Giving up some power

This week I received an email from one of my players and I have decided to share a line from that email with all of you. The majority of the email was him explaining that he had accidentally played his character with an item which he had planned on purchasing but had not actually done so. Really that does not bother me at all and it’s not the point of the is post. What did catch my eye was at the very end of the email and it said “Describing some of the action tonight (Ashar’s ritual) as a mini-DM was kind of fun.  : )”

Everyone enjoys a good ego stroke and I like to be told that I am doing a good job as much as the next guy, but that also isn’t the focus of this article. “What is the point?” you might ask. His enjoyment of the control I gave him over a scene involving his character as the main protagonist.

What happened? I set the scene, I brought the NPCs and the players into a setting and described it with moderate detail and then pointed to the player and said “since it’s your character you tell me what happens”. For the next five minutes or so the player described what was taking place and the interactions his character had with the NPC and the environment. If a skill check was needed I would stop him and ask him or someone in the group to roll. Once the scene was complete I took over and resumed DMing the game.

One of the best parts of being a DM is being able to influence the world in which the characters play. Getting to be creative, not just imagining a story but sharing it with other. Sharing that influence is a great way to enhance players enjoyment of any RPG. How can you do this while still maintaining continuity and story flow? Here are a few suggestions on how you can share some of your DM power.

#1. Skill Check hand off: When a skill check is needed give your players the chance to describe what failure or success means. As the DM moderate to make sure what they describe is plausible and add small details but allow them to decided what happens when they fail a diplomacy check or if they crush a stealth check.

#2. Scene control: If there is a scene in the story which focuses heavily on one or two players let them narrate the scene. Start them off by describing the setting and give them what ever important information the NPCs might give them and then let your players run with it.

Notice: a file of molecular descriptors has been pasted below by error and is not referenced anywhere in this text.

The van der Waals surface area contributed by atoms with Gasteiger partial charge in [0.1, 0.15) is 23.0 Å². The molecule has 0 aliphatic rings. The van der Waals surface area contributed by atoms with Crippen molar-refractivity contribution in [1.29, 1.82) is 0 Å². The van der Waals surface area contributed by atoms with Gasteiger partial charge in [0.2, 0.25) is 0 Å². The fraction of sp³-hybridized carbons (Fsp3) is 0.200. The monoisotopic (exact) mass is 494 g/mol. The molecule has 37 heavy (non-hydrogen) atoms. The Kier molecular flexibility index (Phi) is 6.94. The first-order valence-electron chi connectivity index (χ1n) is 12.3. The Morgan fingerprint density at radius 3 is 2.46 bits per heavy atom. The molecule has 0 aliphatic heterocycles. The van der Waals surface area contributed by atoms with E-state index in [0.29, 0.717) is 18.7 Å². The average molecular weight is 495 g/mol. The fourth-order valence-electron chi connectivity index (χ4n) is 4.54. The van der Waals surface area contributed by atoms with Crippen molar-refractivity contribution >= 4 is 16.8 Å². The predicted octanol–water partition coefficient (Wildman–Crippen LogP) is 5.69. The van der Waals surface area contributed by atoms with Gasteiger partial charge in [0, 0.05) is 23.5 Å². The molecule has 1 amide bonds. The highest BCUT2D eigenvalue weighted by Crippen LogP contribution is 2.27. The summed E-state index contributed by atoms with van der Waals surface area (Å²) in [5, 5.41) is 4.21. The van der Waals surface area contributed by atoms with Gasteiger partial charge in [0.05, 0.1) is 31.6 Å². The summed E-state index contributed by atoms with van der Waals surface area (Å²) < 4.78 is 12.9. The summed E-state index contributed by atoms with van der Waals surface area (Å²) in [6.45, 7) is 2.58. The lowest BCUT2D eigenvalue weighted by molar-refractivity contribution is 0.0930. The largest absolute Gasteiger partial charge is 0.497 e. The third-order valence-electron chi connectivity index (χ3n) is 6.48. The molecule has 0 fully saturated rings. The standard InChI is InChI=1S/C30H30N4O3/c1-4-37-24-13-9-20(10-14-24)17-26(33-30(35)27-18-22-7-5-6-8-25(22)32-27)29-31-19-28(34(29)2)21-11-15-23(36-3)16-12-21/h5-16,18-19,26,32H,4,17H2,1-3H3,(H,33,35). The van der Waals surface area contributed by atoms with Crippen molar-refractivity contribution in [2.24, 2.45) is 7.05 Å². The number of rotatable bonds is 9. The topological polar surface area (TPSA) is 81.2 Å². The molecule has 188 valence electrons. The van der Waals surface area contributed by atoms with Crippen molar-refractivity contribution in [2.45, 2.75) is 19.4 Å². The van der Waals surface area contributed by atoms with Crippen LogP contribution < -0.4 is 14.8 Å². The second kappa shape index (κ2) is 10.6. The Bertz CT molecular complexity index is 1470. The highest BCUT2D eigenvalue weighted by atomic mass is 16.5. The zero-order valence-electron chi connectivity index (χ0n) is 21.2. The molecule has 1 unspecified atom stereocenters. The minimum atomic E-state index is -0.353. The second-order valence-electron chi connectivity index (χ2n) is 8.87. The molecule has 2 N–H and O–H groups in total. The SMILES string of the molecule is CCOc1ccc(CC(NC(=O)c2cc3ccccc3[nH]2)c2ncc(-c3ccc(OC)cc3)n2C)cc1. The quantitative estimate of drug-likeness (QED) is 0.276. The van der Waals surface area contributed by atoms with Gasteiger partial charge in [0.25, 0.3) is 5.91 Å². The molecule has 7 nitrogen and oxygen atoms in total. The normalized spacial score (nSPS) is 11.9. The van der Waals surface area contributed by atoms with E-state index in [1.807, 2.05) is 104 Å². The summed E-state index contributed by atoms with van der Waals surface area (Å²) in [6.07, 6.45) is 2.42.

#3. Consequences of Action: If your players do something which could have wide spread consequences for the world at large ask them for input as to what it should be. Did the party topple an evil king? Who steps in to take his place? Perhaps your players might enjoy the kingdom collapsing into chaos, or the installation of a kind hearted young queen. Did they destroy an evil necromancer who was raising an army of the undead? What happened to his army? Are they free to roam the world and wreak havok? Do they start their own undead civilization? Let your players decide.

#4. City Building: The Dresden Files RPG has a great deal of good ideas for gaming, one of them being cooperative world building. This is a really useful way to get your players more involved and interested in the world in which they play.  Asking each player to create a place of interest and an NPC which the other players don’t know about can be very rewarding to the players. This gives each player a little inside knowledge about the city which the others in the group don’t. If each player creates one of these places of interest they will have have some special information they will enjoy sharing with the party, or using to their own advantage.

#5. NPC control: Often players will take a special interest in NPCs who they feel an affinity for; perhaps they enjoy something quirky about the NPC or they just think it’s funny. The DMG2 has some great rules for creating a companion character for your players. Taking an NPC your players like and turning it into a companion for a while gives them a bit of constant control over their world. Allow them to determine their companions reactions to situations and stimuli. Let them write some of the back story for the NPC if they want.

Creativity is at the heart of role playing games, and sharing the ability to be creative with your players is a great way to allow them to shine and enjoy their game even more. Even control freaks and evil DMs can benefit their games by allowing players to have some creative control. Giving them some rope with which to hang them selves can always be fun.

T.


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Comments
11 Responses to “Giving up some power”
  1. Trachalio says:

    This is one of the big reasons why I loved Don’t Rest Your Head. You’d roll the dice to determine if you succeeded or failed and then it was up to you, not the GM, to describe the scene. Made for some great roleplaying and some very awesome story building.

  2. The Angry DM says:

    Bah! Giving power to players is just asking for trouble. First rule of gaming: if something is going to get screwed up, its going to get screwed up by a player. Take, for instance, your point #4 about world creation. Well, let me tell you something: I tried this with my own group of weekly victims while we were gearing up for a new campaign. We had a cute little group brainstorming thing where each of us (me included, just to make them think I’m ‘part of the group’) created two landmarks or locations in the city that our characters might visit at some point. I expected them to drop a few shops to buy stuff, a ritual caster at a temple, or other mostly mechanical things. Just to save me the trouble of having to decide what to do. And what happened?